Dr. Roger Gibbins is new Max Bell Senior Fellow

Max Bell Foundation is pleased to announce that Dr. Roger Gibbins will be a Max Bell Senior Fellow from October 2014 – March 2016.

Dr. Gibbins received his doctorate in political science from Stanford University in California. He moved to Calgary in 1973 to begin an academic career at the University of Calgary, where he served as Department Head from 1987 to 1996. He has authored, co-authored or edited 23 books and more than 150 articles and book chapters, most dealing with western Canadian themes and interests. From 1998 to 2012, he served as President and CEO of the Canada West Foundation, a public policy research group based in Calgary.

Dr. Gibbins’ project as a Max Bell Senior Fellow will focus on the roles of Canadian charities in both delivering public programs and engaging in public policy. It is summarized as follows:

It is a widely shared observation or at least assumption that the Canadian charitable sector has become increasingly engaged in (a) the delivery of social programming that in the past had been delivered directly through the public service and/or (b) new public policy initiatives designed from the outset with charitable sector delivery in mind. The sector, therefore, has become more engaged at the delivery end of a policy chain that stretches from agenda setting and the earliest recognition of the need for public policy through policy principles and design to implementation and evaluation.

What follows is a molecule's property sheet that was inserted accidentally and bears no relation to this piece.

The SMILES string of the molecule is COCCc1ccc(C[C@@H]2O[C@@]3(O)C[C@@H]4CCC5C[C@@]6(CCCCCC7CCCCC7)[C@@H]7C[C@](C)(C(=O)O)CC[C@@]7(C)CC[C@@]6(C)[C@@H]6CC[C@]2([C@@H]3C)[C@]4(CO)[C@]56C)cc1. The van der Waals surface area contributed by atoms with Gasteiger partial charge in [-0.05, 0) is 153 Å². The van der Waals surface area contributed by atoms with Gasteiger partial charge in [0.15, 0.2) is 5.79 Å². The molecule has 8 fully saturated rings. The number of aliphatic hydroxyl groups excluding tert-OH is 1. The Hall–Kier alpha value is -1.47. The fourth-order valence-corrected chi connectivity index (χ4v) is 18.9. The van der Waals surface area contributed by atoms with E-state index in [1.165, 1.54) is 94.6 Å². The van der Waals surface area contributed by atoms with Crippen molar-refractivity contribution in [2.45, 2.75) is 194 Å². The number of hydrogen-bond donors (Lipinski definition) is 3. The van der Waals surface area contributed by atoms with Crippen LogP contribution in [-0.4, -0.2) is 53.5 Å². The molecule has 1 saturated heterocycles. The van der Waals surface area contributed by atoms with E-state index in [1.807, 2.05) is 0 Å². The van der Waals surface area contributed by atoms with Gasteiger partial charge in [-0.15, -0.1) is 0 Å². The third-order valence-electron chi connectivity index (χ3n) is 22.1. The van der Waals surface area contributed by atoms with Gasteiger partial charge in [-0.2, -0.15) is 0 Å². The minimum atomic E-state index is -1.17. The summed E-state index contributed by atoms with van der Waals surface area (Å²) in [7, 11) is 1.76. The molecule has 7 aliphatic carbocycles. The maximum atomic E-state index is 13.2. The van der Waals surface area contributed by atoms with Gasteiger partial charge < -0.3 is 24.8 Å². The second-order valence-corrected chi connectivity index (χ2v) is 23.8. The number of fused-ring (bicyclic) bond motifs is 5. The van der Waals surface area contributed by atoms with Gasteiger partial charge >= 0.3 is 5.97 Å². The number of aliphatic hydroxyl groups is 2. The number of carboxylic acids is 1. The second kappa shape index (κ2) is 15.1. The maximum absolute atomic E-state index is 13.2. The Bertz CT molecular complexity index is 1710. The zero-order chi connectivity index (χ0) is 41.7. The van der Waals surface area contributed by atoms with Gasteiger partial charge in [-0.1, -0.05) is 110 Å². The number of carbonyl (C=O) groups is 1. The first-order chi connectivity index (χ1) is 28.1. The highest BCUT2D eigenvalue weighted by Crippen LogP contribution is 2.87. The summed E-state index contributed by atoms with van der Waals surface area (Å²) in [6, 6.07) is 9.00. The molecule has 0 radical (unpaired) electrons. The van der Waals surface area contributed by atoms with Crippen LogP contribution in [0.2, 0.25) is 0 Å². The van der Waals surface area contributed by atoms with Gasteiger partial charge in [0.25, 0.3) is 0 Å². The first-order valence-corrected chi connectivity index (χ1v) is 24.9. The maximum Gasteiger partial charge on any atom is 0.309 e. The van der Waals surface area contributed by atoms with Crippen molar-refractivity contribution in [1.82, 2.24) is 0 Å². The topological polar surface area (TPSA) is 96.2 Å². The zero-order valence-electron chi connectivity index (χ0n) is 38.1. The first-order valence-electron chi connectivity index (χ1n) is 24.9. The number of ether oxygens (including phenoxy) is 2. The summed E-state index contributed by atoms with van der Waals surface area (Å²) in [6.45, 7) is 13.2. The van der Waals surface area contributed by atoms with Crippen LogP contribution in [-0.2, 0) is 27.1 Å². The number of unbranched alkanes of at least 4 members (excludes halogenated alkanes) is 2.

This increased policy engagement raises a number of important questions and challenges for the charities sector:

  • Does engagement in program delivery empower the sector by providing additional resources and community profile – allowing the sector to touch the lives of more people more directly – or do public sector funding and delivery expectations constrain the sector, inculcating a reluctance to bite the hand that feeds?
  • Can we establish a clear line between policy engagement and political engagement? To what extent can policy engagement expand before it engenders overt political activity, thus endangering the charitable status of charitable organizations? (Bob Wyatt is the expert here; this project may do little more that recast his work in a broader policy context.)
  • Does the charitable sector have the necessary tools, human resources and expertise for greater policy engagement?
  • If not, what might be done to strengthen organizational capacity should the sector decide to become more engaged?
  • Will increased policy engagement be seen as a distraction, an unwelcome source of internal stress if policy engagement edges up against political engagement?
  • To what extent are Canadian patterns of charitable engagement in service delivery similar to those in other countries such as Australia, Britain and the United States?
    A final question, and one that provides the moral compass for this project, is whether the sector’s engagement in policy delivery creates an obligation for engagement throughout the policy process.